Roadmap to guide health technology research. This is a simplified and translated version of the roadmap provided by The Dutch Ministry of Health, Welfare and Sport which you can find here.
Our hospital was interested in using AI to aid radiologists in the diagnosis of stroke patients. The AI software aids the detection of large vessel occlusions on brain CT scans and should reduce the number of missed occlusions, resulting in on-time treatment and better long-term patient outcomes.
From this very brief summary, you can already see that we are answering the roadmap questions with ‘Yes’ and a business case would not suffice. Therefore, we decided to do an early health technology assessment resulting in our recent publication in Insights into Imaging. †
Read the full article published in Insights into Imaging here †.
Early HTA for AI in stroke
By doing an early HTA, one aims to model the potential cost-effectiveness of the innovation before implementing it in clinical practice. This is where it is different from traditional cost-effectiveness studies where you look back after implementation to calculate the impact on costs and/or health.
So before throwing our money at buying, reimbursing, or even starting the development of an AI product, we can already make an assessment of its potential clinical and monetary value.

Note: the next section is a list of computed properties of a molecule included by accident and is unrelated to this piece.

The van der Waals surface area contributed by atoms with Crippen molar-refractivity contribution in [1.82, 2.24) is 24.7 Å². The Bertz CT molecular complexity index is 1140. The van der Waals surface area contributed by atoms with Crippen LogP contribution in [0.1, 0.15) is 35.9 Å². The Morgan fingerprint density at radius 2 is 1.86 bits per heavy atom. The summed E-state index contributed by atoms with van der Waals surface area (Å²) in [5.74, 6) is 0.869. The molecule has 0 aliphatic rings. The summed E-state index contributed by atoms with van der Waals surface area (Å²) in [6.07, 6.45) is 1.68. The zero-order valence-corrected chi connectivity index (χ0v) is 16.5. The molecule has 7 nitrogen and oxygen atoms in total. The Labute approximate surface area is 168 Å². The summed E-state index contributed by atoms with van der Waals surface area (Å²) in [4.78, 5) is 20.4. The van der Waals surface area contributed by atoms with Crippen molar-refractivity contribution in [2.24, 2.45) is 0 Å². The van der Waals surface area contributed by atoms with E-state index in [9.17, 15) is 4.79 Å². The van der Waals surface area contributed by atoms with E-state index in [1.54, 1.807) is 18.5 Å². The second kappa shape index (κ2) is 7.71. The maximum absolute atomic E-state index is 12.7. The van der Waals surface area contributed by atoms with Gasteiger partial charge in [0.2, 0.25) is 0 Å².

Dealing with assumptions
The consequence of doing an early HTA is that you have to deal with assumptions. You do not know yet exactly what the outcomes will be. Though, the advantage is that you can play around with these parameters. What if the price would be lower? Or if the performance of the AI tool would be better? Or if our target population would be different?
For this study, we looked at cost-effectiveness from a societal perspective (one could also do so from e.g. a hospital or regional perspective). We based our population characteristics and treatment costs on previous research from the UK. We assume that 6% of the large vessel occlusions are missed in clinical care and that half of that could be reduced by the AI tool. We set the initial price of the AI at 40$ per patient that would come in with an indication stroke in the emergency department.
In this figure, we vary the price of the AI tool and the performance (the ability to reduce missed occlusions), showing where costs get reduced (in green) and when costs increase (in red).
Incremental costs at varying prices for the AI tool per analysis ($0 - $200) and varying percentage of reduction of missed large vessel occlusion diagnosis (0% - 100%). Green circles demonstrate a cost reduction whereas red circles signify an increase in costs. The size of the circle is related to the height of the incremental costs. In the base case scenario the AI tool may cause an average cost reduction of 156$ per patient.
Benefit vs cost allocation